While we know outsourcing can offer real business benefits, new research shows there is a feeling of discontent among many businesses when it comes to outsourcing payroll, says Roger Fullilove.
We recently undertook some research which revealed the key drivers of satisfaction and dissatisfaction among UK companies that outsource their payroll. The results highlighted the five key issues that outsourcing vendors could do and manage better:
- Properly scope service requirements
- Implement stronger account management practices
- Deliver better handling of change requests
- Establish superior customer communications
- Offer continuous improvement recommendations
The insight offered to us by those companies that outsource has enabled us to develop a series of best practice steps that organisations can use to ensure their outsourcing arrangements are – and perhaps more importantly stay – on track. Whether you’re about to embark on a new outsourcing contract or are an experienced HR and payroll outsourcer, the following questions will help you create and continue a stronger, more stable and more effective relationship with your outsourcing vendor.
Have your thoroughly scoped your outsourcing requirements?
It’s important to allow plenty of time to scope the services you wish to outsource. Investing sufficient time at the start of the project will significantly reduce the chance of you needing to refine and review your requirements during contracting which also means you’re less likely to incur additional costs. Good outsourcing practice also requires that you put regular slots in your business calendar to review the scope of services with your vendor.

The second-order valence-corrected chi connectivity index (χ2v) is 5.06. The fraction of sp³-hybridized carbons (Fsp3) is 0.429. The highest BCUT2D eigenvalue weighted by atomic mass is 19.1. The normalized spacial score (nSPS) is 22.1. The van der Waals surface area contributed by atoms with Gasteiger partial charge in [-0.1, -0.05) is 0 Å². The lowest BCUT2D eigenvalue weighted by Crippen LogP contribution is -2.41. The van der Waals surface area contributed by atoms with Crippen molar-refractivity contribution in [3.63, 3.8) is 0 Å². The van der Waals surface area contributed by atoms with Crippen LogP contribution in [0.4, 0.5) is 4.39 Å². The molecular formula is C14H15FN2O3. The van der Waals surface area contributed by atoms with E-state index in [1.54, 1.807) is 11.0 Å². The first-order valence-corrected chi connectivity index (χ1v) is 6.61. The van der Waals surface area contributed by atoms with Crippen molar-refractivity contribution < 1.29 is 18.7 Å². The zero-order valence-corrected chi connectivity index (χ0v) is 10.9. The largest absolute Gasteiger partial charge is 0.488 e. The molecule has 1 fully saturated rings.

Whilst you need to think about your current business requirements now you should also take time to consider what you’re likely to need in the future. You won’t necessarily need to include these requirements in the current project scope but you may want to ensure your preferred supplier can deliver on these needs and expectations in the future.
Are you open with your vendor about current and anticipated business needs and priorities?
A supplier can only work with the information they’re given by their client. In light of this you should recognise the importance of keeping your outsourcing vendor up-to-date about the specific needs, priorities and issues your business is facing or anticipates. Regular update meetings, defined feedback and established communication channels will enable you to do this.
Have you communicated your expected service standards?
Clear service standards for the entire length of your outsourcing contract should be established at the scoping and contracting stage of the outsourcing relationship. Managing your and your vendors’ expectations in this way will ensure everyone knows what to expect at each stage of the contract and the key personnel who will work on the account. Performance should be benchmarked against these standards at regular review meetings.
Do you know what you want from your account manager?
Account managers are essential to the effective running of any outsourcing contract and should be easily accessible to you and key members of your team. Often account managers do need to be changed but stay on top of this change to try and make the handover process as smooth as possible. Request that your new account manager has the same expertise and experience as their predecessor and make sure you put in a regular review, following the handover to ensure knowledge transfer is successful.
How ‘on the ball’ is your outsourcing vendor?